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Admission Tips

Baito (Part-time Jobs) in Japan: Tips and Tricks

Hi guys! I’m Maydelene, from Singapore and currently a second-year Biology student in the School of Agricultural Sciences.

Hanami during the hydrangea (ajisai) season in early summer; my lady boss brought me there!

I remember that when I first arrived to Japan, I couldn’t stop converting prices of things back to my home currency and then wondering why things in Japan are so expensive! Indeed, many of us feel the pinch when we spend our yen when we first come. Thankfully, even as international students, we are allowed to work part-time (arubaito or baito for short) to earn extra allowance as long as we hold a permit for it. Here, I’ll introduce some tips and tricks about taking up a part-time job.

Firstly, getting the permit:

You MUST get the permit (shikakugai katsudou kyoka) if you wish to take up part-time work as an international student. This can be obtained from the regional immigration bureau. It is about an hour away from the university and takes some time to make the permit there.

So here’s the trick! You can actually obtain the permit immediately when you land in Japan at the airport. At customs, your residence card (zairyu kado) will be made, and you can request for the permit, which is a stamp on the back of your residence card, to be made on the spot. It only takes five minutes at the airport and saves you the trouble of travelling to the immigration bureau.

I managed to get the permit once I landed in Japan, which was really convenient!

Searching for a job:

There are many websites to look for part-time work, the more popular one being townwork. When doing a web search, you can refine your search with options such as “international students welcome”. You can also ask around for seniors or friends who already have part-time jobs to introduce opportunities to you.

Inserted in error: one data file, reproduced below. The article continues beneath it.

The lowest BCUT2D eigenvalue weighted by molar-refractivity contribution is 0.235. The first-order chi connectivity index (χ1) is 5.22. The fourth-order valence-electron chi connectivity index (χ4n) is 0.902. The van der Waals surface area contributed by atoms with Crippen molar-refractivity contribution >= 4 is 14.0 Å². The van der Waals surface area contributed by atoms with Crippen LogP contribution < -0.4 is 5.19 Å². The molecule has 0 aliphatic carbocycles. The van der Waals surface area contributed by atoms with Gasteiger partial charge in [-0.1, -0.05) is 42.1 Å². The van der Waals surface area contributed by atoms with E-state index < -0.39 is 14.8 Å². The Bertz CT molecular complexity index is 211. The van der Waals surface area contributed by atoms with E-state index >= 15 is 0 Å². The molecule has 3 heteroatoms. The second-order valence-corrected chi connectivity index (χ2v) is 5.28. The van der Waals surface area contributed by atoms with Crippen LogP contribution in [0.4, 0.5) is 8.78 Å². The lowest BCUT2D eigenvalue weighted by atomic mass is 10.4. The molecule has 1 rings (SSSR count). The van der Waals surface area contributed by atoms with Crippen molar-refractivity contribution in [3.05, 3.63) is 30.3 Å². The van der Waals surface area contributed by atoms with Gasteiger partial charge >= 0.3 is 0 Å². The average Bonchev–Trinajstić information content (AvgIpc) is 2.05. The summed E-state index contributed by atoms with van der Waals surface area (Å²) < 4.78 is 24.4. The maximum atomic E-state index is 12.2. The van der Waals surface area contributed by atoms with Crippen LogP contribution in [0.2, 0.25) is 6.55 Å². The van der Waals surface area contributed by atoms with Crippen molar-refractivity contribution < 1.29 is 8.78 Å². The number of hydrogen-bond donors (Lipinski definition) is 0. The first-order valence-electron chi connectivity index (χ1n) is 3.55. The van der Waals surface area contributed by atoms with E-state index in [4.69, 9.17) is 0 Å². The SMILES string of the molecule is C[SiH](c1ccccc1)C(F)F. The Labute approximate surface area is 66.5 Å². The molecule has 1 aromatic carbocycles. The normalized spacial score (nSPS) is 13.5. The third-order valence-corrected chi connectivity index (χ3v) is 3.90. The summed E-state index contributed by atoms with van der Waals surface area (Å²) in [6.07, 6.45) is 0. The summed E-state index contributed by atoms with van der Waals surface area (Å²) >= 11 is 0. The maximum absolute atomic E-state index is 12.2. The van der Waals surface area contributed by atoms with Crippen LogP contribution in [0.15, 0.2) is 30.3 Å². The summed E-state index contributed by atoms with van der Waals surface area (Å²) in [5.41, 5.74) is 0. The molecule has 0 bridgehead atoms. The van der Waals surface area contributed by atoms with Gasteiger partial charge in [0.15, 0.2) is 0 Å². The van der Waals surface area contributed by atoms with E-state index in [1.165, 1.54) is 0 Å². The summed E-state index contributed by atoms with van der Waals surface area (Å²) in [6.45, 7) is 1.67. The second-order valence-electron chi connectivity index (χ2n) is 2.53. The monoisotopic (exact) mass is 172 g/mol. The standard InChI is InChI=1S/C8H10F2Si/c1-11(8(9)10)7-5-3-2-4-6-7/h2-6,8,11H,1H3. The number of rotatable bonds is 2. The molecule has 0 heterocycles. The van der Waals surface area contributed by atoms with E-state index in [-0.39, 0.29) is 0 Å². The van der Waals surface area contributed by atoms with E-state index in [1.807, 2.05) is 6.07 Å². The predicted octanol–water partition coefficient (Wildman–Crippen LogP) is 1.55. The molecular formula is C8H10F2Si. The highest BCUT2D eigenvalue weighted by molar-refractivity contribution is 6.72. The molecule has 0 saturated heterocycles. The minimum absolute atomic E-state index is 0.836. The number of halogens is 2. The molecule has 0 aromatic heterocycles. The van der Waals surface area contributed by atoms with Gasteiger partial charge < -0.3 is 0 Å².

By default, you would be expected to have minimum conversational level Japanese to work, but some places are fine with international students with beginner level or even zero Japanese. I recommend finding places that are run by foreigners, especially people who speak your language, as they are more likely to welcome international students.

Alternatively, you can teach a foreign language to local Japanese people too! You can teach English or another language, and the perks of doing so is getting to set how much you charge and having the flexibility of setting your own schedule for teaching.

Staff meal (makanai) at the place where I work

Enjoying your job:

So let’s say you have landed yourself a part-time job – congratulations! Apart from the extra allowance you earn, you also get to practise using Japanese, widen your social circle and learn new things. Being in G30, it may be hard to interact with Japanese students in school because our classes are separate, so part-time work is a great opportunity to meet the locals and interact with them. Personally, I managed to make friends while at work, and I am so thankful for that.

Also, do not forget to practise good time management in order to balance your time well to cope with your studies and work. (Do also note that there is a limit to how much international students can work!) The experience is fulfilling and enriching, so I highly recommend trying to work at least for the experience. 🙂

Christmas party which is a tradition with my friends in biology. This was when I rushed over after my baito haha!

Admission Tips